Skip navigation
× You have 2 more free articles available this month. Subscribe today.

$1 Million Awarded to Innocent Victim of Police Dog Attack

Washington state resident Ken Rogers was awarded $1.05 million by a federal jury after a police dog attacked him while sleeping on July 13, 2003.

Kennewick city police were chasing a suspect utilizing a K 9 police dog. The dog mistook Rogers’ scent for that of the suspect, jumped over a backyard fence, and bit Rogers, 54, numerous times on the face, neck, back and hand during the unprovoked attack. Three police officers then tore down the fence and tore into Rogers, beating him with fists and a flashlight before handcuffing and arresting him.

Rogers brought suit in U.S. District Court against the city, Benton County and four officers for civil rights violations, including unlawful imprisonment, false arrest, improper search and seizure, and failure to provide medical treatment. In an interlocutory appeal, the Ninth Circuit held the police officers were not entitled to qualified immunity for their conduct. See: Rogers v. City of Kennewick, 205 Fed.Appx. 491 (9th Cir. 2006) (unpublished).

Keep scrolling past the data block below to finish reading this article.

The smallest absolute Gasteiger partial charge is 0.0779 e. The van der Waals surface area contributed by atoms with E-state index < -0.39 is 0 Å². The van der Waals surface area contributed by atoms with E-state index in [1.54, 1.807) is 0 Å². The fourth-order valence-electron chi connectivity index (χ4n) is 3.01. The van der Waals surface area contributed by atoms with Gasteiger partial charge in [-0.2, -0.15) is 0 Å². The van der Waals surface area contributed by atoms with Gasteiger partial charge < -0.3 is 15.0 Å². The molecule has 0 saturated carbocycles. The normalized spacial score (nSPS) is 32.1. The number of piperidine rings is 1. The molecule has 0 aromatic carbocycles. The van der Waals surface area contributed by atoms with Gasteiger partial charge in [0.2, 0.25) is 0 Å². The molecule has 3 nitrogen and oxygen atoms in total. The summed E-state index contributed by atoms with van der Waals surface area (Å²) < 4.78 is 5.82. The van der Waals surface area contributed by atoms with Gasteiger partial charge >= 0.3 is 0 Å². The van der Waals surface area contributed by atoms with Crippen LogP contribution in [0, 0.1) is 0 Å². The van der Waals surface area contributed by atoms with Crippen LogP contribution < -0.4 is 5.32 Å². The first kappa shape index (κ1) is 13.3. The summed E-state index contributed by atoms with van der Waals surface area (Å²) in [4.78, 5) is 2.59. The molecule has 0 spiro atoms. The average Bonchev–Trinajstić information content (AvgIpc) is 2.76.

At trial in May 2007, a federal jury determined that Rogers’ Fourth Amendment rights against unreasonable seizure had been violated, and awarded him $1.05 million in compensatory and punitive damages. The award was approximately two-and-a-half times an earlier settlement offer made by the City of Kennewick’s insurance agency. An appeal is pending. See: Rogers v. City of Kennewick, U.S.D.C. (ED Wash.), Case No. 2:04-cv-05028-EFS.

It was later determined that the suspect the police had been chasing, which resulted in the K-9 attack on Rogers, was not a hardened criminal but had been operating a motor scooter without a helmet or headlights and had fled when police tried to pull him over. That suspect was Gary Hilliard, a Benton County jail guard. Hillard was later fired after sexually explicit pictures of children were found on his personal computer; he served three months in jail.

Two of the police officers involved in this incident, as well as the K-9 dog, left the police force between 2003 and 2006. One of the officers, Ryan Bonnalie, was reportedly fired in 2005 after threatening a 63-year-old Meals on Wheels volunteer with a handgun during an off-duty road rage incident.

Sources: Tri City Herald,,

As a digital subscriber to Prison Legal News, you can access full text and downloads for this and other premium content.

Subscribe today

Already a subscriber? Login

Related legal cases

Rogers v. City of Kennewick

Rogers v. City of Kennewick